Zero tolerance on torture

Afghanistan - torture, mensonges, censure et cafouillage

We have no interest in Canadian troops becoming accessories to Afghan torturers, risking their lives to capture Taliban fighters only to hand them over to inhuman jailers. But there are better ways to prevent such abuse than those being suggested by Parliament's opposition parties. We neither need to bring these prisoners to Canada -- as the Liberals briefly suggested before backtracking -- nor withdraw our troops, as the NDP demands.
Every allegation of abuse or torture made by Taliban detainees has to be taken with a grain of salt. A terrorist training manual, found on a computer seized at an al-Qaeda camp in Pakistan, listed "allege torture" as one of the first tactics to be employed by any captured jihadi.
Still, the circumstantial evidence that at least some of the captives we have transferred have faced beatings and torture seems persuasive. The National Directorate of Security (NDS) -- Afghanistan's secret police--has a reputation for efficiency, but is also known for ruthlessness.
Even putting aside our legal obligations under the Geneva Convention, we have a moral obligation to guarantee those prisoners who pass through our hands are not subsequently tortured. Freedom from torture is a basic human right we must safeguard for anyone who becomes Canada's responsibility, even Taliban interrogators who employ torture themselves.
It is ridiculous, though, to suggest we bring our Taliban prisoners halfway across the world, as Liberal leader Stephane Dion briefly suggested. Canada does not need its own Guantanamo Bay. Once we had assembled them in one or two places on Canadian soil, those facilities would instantly become targets for their terrorist brothers-in-arms -- not to mention armies of human-rights lawyers. Nor can we maintain our own large-scale detention facilities in Afghanistan. Our Armed Forces haven't the manpower for that.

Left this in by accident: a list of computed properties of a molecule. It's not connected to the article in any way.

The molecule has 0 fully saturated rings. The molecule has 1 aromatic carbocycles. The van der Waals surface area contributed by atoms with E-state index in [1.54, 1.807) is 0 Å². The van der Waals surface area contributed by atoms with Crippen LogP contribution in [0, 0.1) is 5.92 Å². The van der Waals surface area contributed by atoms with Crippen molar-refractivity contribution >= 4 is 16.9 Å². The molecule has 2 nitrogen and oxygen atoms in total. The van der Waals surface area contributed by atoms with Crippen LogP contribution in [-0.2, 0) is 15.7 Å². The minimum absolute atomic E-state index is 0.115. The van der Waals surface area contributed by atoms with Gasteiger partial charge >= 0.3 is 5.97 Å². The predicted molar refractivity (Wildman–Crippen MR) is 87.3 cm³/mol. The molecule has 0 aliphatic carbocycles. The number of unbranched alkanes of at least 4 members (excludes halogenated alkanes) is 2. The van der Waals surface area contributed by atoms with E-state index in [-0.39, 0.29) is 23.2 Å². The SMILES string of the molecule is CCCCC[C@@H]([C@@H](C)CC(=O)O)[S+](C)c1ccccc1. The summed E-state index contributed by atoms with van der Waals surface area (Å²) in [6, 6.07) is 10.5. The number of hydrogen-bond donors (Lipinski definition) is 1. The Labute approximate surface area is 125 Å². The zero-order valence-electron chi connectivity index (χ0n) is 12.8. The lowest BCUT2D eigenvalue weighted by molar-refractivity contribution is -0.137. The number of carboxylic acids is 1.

Last September, Afghan President Hamid Karzai spoke to our Parliament and said: "a democratic nation is not built overnight, I hope you will have the patience to bear with us for ? perhaps five to 10 years." We must. But we need something in return: If Mr. Karzai and his government want our young men and women to risk their lives while his construction project is ongoing, he must agree to let Canadian observers accompany those we turn over for interrogation by Afghan authorities. Or failing a Canadian presence in the room, the Afghan government must permit an international humanitarian observer.
We should make this a condition of our troops' continued presence in Mr. Karzai's country.
It would be a tragedy for Afghan society if our troops withdrew: Canadian soldiers have helped bring about amazing changes in Afghanistan -- including a doubling of per capita income, and a school system with six million pupils, twomillion of them girls. But even such impressive progress does not morally justify a situation in which our troops are turning men over to torture.

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